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What's Hard about XML Schema Constraints?

Research output: Chapter in Book/Report/Conference proceedingConference contribution

Original languageEnglish
Title of host publicationDatabase and Expert Systems Applications
Subtitle of host publication13th International Conference, DEXA 2002, Aix-en-Provence, France, September 2-6, 2002, Proceedings
PublisherSpringer Berlin Heidelberg
Pages269-278
Number of pages10
Volume2453
ISBN (Electronic)978-3-540-46146-3
ISBN (Print)978-3-540-44126-7
DOIs
Publication statusPublished - 2002

Abstract

Data description for XML usually comes in the form of a type specification (e.g., a DTD) together with integrity constraints. XML Schema allows one to mix DTD features with semantic information, such as keys and foreign keys. It was shown recently [[2],[7]] that the interaction of DTDs with constraints may be rather nontrivial. In particular, testing if a general specification is consistent is undecidable, but for the most common case of single-attribute constraints it is NP-complete, and linear time if no foreign keys are present.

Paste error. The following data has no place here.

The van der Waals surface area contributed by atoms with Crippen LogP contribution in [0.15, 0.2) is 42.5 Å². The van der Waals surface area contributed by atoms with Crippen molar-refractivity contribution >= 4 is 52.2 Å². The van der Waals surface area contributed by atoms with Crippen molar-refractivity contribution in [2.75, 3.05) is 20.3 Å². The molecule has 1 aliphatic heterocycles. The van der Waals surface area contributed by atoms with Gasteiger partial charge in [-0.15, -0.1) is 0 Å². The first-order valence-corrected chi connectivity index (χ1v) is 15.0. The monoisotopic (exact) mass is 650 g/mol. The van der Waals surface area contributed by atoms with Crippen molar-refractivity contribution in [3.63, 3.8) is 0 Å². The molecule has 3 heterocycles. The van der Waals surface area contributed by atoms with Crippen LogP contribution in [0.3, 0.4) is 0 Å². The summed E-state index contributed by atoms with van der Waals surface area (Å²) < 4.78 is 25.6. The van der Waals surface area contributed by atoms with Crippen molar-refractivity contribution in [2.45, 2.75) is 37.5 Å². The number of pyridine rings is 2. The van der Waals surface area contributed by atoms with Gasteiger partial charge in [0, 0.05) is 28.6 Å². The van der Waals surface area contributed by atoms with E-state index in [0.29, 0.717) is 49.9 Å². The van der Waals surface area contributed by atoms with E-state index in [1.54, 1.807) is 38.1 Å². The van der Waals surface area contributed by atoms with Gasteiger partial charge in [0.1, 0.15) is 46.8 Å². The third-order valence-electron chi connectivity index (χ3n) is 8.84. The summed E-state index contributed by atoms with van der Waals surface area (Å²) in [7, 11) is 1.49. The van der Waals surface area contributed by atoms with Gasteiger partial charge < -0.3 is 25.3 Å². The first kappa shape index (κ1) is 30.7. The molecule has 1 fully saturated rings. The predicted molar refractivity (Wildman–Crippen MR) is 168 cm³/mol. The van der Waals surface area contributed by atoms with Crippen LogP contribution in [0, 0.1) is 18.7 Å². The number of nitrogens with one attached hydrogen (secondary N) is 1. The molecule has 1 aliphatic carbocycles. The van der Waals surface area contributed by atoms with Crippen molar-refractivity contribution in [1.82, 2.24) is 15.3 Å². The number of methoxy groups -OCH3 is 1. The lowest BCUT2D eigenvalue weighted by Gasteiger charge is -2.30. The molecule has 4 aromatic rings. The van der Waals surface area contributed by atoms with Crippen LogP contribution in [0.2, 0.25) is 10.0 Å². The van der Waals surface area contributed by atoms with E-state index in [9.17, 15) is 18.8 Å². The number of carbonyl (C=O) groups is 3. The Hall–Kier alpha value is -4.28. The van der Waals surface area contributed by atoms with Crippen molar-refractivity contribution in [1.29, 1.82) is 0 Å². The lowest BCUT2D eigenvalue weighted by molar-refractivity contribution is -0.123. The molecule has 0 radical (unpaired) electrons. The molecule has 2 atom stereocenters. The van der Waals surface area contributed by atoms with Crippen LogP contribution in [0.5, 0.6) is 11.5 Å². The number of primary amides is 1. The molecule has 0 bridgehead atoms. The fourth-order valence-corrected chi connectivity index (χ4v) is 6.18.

However, XML Schema design did not adopt the form of constraints prevalent in the database literature, and slightly changed the semantics of keys, foreign keys, and unique constraints. In this paper we demonstrate the very costly effect of this slight change on the feasibility of consistency checking. In particular, all the known hardness results extend to the XML Schema case, but tractability results do not. We show that even without foreign keys, and with very simple DTD features, checking consistency of XML-Schema specifications is intractable.

ID: 19849521